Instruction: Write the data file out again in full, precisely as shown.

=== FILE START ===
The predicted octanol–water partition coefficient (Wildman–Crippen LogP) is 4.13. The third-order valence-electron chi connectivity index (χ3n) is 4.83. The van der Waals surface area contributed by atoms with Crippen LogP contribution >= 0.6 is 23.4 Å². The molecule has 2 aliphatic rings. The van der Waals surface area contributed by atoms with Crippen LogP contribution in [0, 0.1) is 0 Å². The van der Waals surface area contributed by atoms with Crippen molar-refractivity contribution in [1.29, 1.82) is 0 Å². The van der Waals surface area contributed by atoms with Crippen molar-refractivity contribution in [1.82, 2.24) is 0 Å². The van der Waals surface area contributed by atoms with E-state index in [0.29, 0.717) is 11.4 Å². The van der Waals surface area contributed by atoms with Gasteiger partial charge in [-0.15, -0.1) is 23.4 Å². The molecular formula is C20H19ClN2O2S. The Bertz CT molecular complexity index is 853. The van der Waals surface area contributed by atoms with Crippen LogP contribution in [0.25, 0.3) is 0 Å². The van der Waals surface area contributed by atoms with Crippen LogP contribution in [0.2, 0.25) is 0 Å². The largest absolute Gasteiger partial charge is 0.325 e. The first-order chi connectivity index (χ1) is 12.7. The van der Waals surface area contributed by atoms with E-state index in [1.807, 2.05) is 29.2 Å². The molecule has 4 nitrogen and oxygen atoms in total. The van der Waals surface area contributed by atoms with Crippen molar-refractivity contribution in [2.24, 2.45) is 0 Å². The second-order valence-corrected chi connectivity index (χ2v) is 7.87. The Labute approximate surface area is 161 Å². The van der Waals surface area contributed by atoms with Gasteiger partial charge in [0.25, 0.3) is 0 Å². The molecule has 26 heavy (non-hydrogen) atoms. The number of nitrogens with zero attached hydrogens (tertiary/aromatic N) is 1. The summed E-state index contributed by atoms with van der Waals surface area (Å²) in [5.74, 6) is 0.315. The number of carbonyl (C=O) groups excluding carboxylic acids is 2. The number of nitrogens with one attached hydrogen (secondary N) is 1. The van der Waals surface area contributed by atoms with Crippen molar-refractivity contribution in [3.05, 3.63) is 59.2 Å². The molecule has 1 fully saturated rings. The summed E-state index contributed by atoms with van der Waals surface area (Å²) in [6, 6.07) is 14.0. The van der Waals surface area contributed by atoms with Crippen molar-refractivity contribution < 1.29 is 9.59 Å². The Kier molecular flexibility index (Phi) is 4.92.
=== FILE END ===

The predicted octanol–water partition coefficient (Wildman–Crippen LogP) is 4.13. The third-order valence-electron chi connectivity index (χ3n) is 4.83. The van der Waals surface area contributed by atoms with Crippen LogP contribution >= 0.6 is 23.4 Å². The molecule has 2 aliphatic rings. The van der Waals surface area contributed by atoms with Crippen LogP contribution in [0, 0.1) is 0 Å². The van der Waals surface area contributed by atoms with Crippen molar-refractivity contribution in [1.29, 1.82) is 0 Å². The van der Waals surface area contributed by atoms with Crippen molar-refractivity contribution in [1.82, 2.24) is 0 Å². The van der Waals surface area contributed by atoms with E-state index in [0.29, 0.717) is 11.4 Å². The van der Waals surface area contributed by atoms with Gasteiger partial charge in [-0.15, -0.1) is 23.4 Å². The molecular formula is C20H19ClN2O2S. The Bertz CT molecular complexity index is 853. The van der Waals surface area contributed by atoms with Crippen LogP contribution in [0.25, 0.3) is 0 Å². The van der Waals surface area contributed by atoms with Crippen LogP contribution in [0.2, 0.25) is 0 Å². The largest absolute Gasteiger partial charge is 0.325 e. The first-order chi connectivity index (χ1) is 12.7. The van der Waals surface area contributed by atoms with E-state index in [1.807, 2.05) is 29.2 Å². The molecule has 4 nitrogen and oxygen atoms in total. The van der Waals surface area contributed by atoms with Crippen molar-refractivity contribution in [2.24, 2.45) is 0 Å². The second-order valence-corrected chi connectivity index (χ2v) is 7.87. The Labute approximate surface area is 161 Å². The van der Waals surface area contributed by atoms with Gasteiger partial charge in [0.25, 0.3) is 0 Å². The molecule has 26 heavy (non-hydrogen) atoms. The number of nitrogens with zero attached hydrogens (tertiary/aromatic N) is 1. The summed E-state index contributed by atoms with van der Waals surface area (Å²) in [5.74, 6) is 0.315. The number of carbonyl (C=O) groups excluding carboxylic acids is 2. The number of nitrogens with one attached hydrogen (secondary N) is 1. The van der Waals surface area contributed by atoms with Crippen molar-refractivity contribution in [3.05, 3.63) is 59.2 Å². The molecule has 1 fully saturated rings. The summed E-state index contributed by atoms with van der Waals surface area (Å²) in [6, 6.07) is 14.0. The van der Waals surface area contributed by atoms with Crippen molar-refractivity contribution < 1.29 is 9.59 Å². The Kier molecular flexibility index (Phi) is 4.92.